Randie Kuhar ’21 | Immaculate University
Sports coach in training
When Randie Kuhar ’21 pulled into the Immaculata parking lot, even before her campus tour began, she thought to herself, “This is where I’m supposed to be. Her visit confirmed her sense of destiny – she loved the beauty of the dome of Villa Maria Hall and the student guide made her feel welcome.
“I put all my eggs in one basket and I hadn’t planned on other colleges,” says Randie. Some people encouraged her to consider all of the options, but she knew she was making the right choice. IU felt at home and wanted to continue her Catholic education.
When orienting new students, Randie initially felt overwhelmed. “But from the first day of class, I knew my teachers would help me and that I wouldn’t be stuck,” she comments. “I lived in the first year and in the second year of the mathematics center! She jokes, adding that even as the oldest, she still goes to the writing center to get extra help with her papers.
Randie has built a large but close group of friends through his field hockey and track teams, as well as other avenues. She never thought she would meet some of these people. “We have so many different personalities and different specializations, but that’s what makes us work together,” she notes.
Some of these friends invited Randie to join the Cue and Curtain Theater. “I didn’t think I would ever set foot on stage,” Randie admits. Although she was nervous, she became a manager and learned that she could challenge herself to try something new. “The worst you can do is not try and regret it,” she says.
During a rehearsal of “The Little Mermaid”, she remembers asking the director what was supposed to happen at “half-time”. “Everyone looked at me! Randie remembers, laughing. “I only knew sports terms, not theatrical terms! She went on to help with two other Cue and Curtain productions – “The Crucible” and “Bright Star”.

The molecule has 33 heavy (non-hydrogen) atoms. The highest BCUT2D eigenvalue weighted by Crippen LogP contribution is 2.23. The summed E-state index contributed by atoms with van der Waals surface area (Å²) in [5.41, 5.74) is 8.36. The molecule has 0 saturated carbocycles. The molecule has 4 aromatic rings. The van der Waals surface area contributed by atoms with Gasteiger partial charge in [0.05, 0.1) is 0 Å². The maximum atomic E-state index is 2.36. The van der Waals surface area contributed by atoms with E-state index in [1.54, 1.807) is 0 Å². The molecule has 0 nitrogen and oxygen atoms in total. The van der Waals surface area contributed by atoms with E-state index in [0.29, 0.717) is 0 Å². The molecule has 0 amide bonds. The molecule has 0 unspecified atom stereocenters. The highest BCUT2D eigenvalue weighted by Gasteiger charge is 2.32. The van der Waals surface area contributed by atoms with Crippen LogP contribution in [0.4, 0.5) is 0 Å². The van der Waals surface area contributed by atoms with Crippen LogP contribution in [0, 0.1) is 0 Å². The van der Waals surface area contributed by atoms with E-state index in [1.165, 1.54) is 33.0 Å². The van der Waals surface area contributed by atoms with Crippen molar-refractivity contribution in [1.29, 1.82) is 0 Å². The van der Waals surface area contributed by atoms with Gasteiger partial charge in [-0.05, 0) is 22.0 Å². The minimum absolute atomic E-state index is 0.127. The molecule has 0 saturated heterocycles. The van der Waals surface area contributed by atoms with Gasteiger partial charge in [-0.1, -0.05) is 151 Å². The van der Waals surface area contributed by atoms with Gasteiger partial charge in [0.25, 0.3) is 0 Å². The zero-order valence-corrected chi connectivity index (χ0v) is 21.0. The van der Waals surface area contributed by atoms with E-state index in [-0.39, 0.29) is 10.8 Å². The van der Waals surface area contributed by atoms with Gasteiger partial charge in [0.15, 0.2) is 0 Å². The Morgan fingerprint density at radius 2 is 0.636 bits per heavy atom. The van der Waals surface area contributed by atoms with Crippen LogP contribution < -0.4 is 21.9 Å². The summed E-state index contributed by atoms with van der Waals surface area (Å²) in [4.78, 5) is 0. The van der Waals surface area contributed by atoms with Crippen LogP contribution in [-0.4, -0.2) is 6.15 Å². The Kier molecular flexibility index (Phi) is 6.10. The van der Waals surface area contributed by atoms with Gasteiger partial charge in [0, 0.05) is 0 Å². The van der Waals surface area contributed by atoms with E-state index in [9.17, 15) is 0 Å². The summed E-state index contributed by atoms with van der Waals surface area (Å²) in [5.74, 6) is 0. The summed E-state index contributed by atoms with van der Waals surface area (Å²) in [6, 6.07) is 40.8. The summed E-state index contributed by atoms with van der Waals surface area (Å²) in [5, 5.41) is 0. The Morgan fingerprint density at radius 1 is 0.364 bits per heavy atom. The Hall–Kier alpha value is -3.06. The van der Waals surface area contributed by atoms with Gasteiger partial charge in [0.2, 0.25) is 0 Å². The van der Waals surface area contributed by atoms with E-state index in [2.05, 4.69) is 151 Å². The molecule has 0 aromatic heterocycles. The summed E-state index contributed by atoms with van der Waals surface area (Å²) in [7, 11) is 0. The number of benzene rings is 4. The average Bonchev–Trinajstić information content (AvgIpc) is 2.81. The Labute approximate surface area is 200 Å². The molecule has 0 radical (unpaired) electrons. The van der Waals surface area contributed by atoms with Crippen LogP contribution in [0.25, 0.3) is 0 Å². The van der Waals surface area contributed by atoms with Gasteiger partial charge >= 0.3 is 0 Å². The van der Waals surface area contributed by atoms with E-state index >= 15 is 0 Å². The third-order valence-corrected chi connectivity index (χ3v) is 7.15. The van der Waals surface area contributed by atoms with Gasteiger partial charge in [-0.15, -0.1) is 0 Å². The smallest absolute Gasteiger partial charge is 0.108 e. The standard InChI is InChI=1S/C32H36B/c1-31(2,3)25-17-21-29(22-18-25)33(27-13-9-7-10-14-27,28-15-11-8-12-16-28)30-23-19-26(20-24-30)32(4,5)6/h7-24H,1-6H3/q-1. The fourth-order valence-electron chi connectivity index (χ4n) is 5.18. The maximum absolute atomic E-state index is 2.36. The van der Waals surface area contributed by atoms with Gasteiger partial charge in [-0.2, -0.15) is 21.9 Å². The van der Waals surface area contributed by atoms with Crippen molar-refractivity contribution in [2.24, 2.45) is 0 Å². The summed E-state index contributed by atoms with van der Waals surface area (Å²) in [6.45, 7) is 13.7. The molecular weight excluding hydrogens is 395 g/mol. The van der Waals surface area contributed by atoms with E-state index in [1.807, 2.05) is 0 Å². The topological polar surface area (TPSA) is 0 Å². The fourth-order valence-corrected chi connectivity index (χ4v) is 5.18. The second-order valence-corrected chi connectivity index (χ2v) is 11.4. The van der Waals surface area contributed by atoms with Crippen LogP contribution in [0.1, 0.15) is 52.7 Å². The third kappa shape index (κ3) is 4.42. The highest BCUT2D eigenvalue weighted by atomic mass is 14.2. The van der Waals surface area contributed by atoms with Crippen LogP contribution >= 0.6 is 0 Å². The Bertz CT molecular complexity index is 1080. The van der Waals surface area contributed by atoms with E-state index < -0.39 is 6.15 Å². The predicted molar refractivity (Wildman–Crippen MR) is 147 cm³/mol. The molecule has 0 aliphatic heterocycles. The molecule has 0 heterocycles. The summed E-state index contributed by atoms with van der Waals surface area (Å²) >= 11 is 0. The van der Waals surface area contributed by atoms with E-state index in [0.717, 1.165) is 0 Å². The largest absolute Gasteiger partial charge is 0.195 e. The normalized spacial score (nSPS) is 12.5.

Randie is also involved in Get Fit at IU, a program in which exercise science teachers and students provide tailored physical training for people with disabilities. Randie helped assess the strengths of program participants and measure their progress. She worked with a young man who rarely spoke and stayed close to his caregiver at first. “He warmed up with me and he was walking around the gym,” recalls Randie. “Seeing all of their smiles made my day. The program opened my eyes to how different people can learn different levels of fitness.
With his love of sports and fitness, Randie majored in exercise science with a focus in movement science. When she was younger, she notes, “I fought against the injuries and kept going. But now I know it’s OK to say I’m not okay. I’ve learned that athletic coaches can get you back onto the pitch faster and safely than you can on your own.
In a game in his sophomore year, a field hockey stick hit Randie in the head. Her helmet softened the blow and she felt good enough to continue playing. But later that night, she felt nauseous looking at her phone’s brightly lit screen and knew something was wrong.
One of Immaculata’s athletic trainers assessed Randie’s symptoms, administered memory tests and recommended a concussion protocol, keeping her environment calm and dimly lit until she recovered. Randie’s friends helped her limit her screen time and send emails to her teachers, who shared their slideshows for her to print and watch in low light conditions. “I can’t thank everyone enough for working with me,” exclaims Randie.
Since his injury and recovery, Randie has followed Immaculata’s athletic trainers, learning more about muscle and bone function and how to handle certain situations. “Seeing the difference they make for athletes has made my passion for the field even stronger,” she says. “My dream is to get my Masters in Athletic Training at IU and be a person athletes can turn to for help.”
Reflecting on the support she has received from friends and teachers, Randie comments, “You won’t be alone. Our saying is “home under the dome” – it really is. I can’t help but talk about Immaculata.